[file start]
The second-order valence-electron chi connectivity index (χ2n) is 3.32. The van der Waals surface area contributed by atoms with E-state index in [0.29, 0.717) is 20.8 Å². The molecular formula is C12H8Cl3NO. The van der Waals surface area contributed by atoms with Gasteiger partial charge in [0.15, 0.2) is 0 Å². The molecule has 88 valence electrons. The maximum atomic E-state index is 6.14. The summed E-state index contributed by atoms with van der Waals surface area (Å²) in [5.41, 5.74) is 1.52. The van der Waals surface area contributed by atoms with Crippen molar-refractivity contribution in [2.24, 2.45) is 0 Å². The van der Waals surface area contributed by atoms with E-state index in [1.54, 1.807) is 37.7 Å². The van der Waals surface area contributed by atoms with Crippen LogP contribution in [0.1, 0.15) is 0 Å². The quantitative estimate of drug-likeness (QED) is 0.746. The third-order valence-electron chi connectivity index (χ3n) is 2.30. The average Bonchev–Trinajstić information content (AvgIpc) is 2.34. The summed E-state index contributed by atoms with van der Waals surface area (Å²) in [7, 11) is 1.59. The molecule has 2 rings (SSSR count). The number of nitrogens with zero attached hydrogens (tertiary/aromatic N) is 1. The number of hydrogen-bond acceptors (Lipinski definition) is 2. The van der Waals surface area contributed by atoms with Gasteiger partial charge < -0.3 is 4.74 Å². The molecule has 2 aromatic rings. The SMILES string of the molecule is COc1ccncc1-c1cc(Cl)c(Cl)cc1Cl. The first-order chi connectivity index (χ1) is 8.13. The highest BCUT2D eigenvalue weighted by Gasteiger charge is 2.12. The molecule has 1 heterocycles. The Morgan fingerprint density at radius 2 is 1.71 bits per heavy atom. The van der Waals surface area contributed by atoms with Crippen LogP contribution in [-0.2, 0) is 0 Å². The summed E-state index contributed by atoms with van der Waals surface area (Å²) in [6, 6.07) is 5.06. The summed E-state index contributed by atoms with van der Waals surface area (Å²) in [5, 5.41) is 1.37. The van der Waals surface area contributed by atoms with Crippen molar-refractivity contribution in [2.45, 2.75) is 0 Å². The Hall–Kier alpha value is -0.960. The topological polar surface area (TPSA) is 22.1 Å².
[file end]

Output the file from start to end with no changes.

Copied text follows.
The second-order valence-electron chi connectivity index (χ2n) is 3.32. The van der Waals surface area contributed by atoms with E-state index in [0.29, 0.717) is 20.8 Å². The molecular formula is C12H8Cl3NO. The van der Waals surface area contributed by atoms with Gasteiger partial charge in [0.15, 0.2) is 0 Å². The molecule has 88 valence electrons. The maximum atomic E-state index is 6.14. The summed E-state index contributed by atoms with van der Waals surface area (Å²) in [5.41, 5.74) is 1.52. The van der Waals surface area contributed by atoms with Crippen molar-refractivity contribution in [2.24, 2.45) is 0 Å². The van der Waals surface area contributed by atoms with E-state index in [1.54, 1.807) is 37.7 Å². The van der Waals surface area contributed by atoms with Crippen LogP contribution in [0.1, 0.15) is 0 Å². The quantitative estimate of drug-likeness (QED) is 0.746. The third-order valence-electron chi connectivity index (χ3n) is 2.30. The average Bonchev–Trinajstić information content (AvgIpc) is 2.34. The summed E-state index contributed by atoms with van der Waals surface area (Å²) in [7, 11) is 1.59. The molecule has 2 rings (SSSR count). The number of nitrogens with zero attached hydrogens (tertiary/aromatic N) is 1. The number of hydrogen-bond acceptors (Lipinski definition) is 2. The van der Waals surface area contributed by atoms with Gasteiger partial charge < -0.3 is 4.74 Å². The molecule has 2 aromatic rings. The SMILES string of the molecule is COc1ccncc1-c1cc(Cl)c(Cl)cc1Cl. The first-order chi connectivity index (χ1) is 8.13. The highest BCUT2D eigenvalue weighted by Gasteiger charge is 2.12. The molecule has 1 heterocycles. The Morgan fingerprint density at radius 2 is 1.71 bits per heavy atom. The van der Waals surface area contributed by atoms with Crippen LogP contribution in [-0.2, 0) is 0 Å². The summed E-state index contributed by atoms with van der Waals surface area (Å²) in [6, 6.07) is 5.06. The summed E-state index contributed by atoms with van der Waals surface area (Å²) in [5, 5.41) is 1.37. The van der Waals surface area contributed by atoms with Crippen molar-refractivity contribution in [2.45, 2.75) is 0 Å². The Hall–Kier alpha value is -0.960. The topological polar surface area (TPSA) is 22.1 Å².